The IU men’s basketball team (15-12, 5-9) will face the No. 20 Iowa Hawkeyes (19-8, 8-6) at 9 p.m. in Assembly Hall, the second of three games this week for the Hoosiers.
This game was originally scheduled for Tuesday, Feb. 18, but was postponed due to a piece of fascia falling from the rafters of Assembly Hall.
The arena has been cleared structurally, and the IU women’s basketball team has played two games since the beam fell nine days ago.
Because of the postponed game and the Big Ten Tournament in two weeks, both IU and Iowa will play three games this week.
For the Hoosiers, it is their first home game in over two weeks. IU began this week in Wisconsin, falling to the Badgers 69-58 after leading by 10 at halftime.
The Hawkeyes also played Tuesday, falling to the Minnesota Golden Gophers 95-89. Tuesday’s result was preluded by a loss at home to Wisconsin on Saturday, and it was the first time all season the Hawkeyes have lost consecutive games.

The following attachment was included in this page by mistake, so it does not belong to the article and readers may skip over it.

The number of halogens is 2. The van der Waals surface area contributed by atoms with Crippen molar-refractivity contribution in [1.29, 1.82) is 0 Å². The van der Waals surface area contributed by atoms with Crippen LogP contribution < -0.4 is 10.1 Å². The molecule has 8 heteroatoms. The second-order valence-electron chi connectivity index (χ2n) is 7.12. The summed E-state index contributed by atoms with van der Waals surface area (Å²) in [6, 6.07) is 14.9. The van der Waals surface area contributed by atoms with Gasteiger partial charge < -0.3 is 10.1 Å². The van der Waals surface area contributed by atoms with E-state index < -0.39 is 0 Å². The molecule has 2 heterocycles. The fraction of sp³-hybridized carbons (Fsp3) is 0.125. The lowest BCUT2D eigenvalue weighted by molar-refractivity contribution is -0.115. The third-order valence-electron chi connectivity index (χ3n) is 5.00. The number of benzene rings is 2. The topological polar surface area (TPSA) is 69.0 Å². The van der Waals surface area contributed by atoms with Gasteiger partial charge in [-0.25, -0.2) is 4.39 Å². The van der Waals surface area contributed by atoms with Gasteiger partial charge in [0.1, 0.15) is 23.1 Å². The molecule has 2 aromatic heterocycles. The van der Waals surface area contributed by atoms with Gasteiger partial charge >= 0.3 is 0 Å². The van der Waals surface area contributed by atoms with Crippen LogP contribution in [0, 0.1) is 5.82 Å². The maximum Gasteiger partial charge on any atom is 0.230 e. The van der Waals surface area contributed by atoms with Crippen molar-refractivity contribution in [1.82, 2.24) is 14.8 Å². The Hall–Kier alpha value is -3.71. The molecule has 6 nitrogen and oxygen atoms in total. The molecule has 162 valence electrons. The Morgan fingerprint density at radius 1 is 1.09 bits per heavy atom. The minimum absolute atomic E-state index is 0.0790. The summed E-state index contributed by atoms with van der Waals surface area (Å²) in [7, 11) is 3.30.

Iowa leads the Big Ten in points per game this season with 83.5. For the most part, Iowa spreads its scoring around, as only two players average double-figures.
Senior Roy Devyn Marble and junior Aaron White average 16.9 and 13.2 points per game, respectively.
Marble is shooting 41.9 percent from the field and 38 percent from 3-point range. He leads the Hawkeyes in steals, averaging 1.8 per game.
Iowa plays an up-tempo style, getting up and down the court while playing multiple players. Eleven Hawkeyes average 10 or more minutes per game, yet no player averages more than 30.
IU Coach Tom Crean said Iowa’s adaptability makes them difficult to challenge this season.
The Hawkeyes rank first in the Big Ten in rebounding offense, averaging 42 rebounds per game. The Hawkeyes rank second in the Big Ten in rebounding margin, falling 0.4 behind the Hoosiers for first.
Iowa averages 1.6 fewer turnovers per game this season than its opponents. Iowa forces its opponents into 13.2 turnovers per game, and the Hoosiers have averaged 15 turnovers per game on the season, last in the Big Ten.
Crean said IU has to adjust and adapt to the pace of the game Iowa will undoubtedly bring.
“We have to take the speed of the game and make it work for us,” Crean said. “They can do numerous things, whether it is pressure or man or zone or switching because of the versatility.”
Crean mentioned Iowa’s ability to get out in transition and said IU needs to be aware of that, among other things.
“They are as good as anyone in this league at getting out (on the fast break) after makes or misses,” Crean said.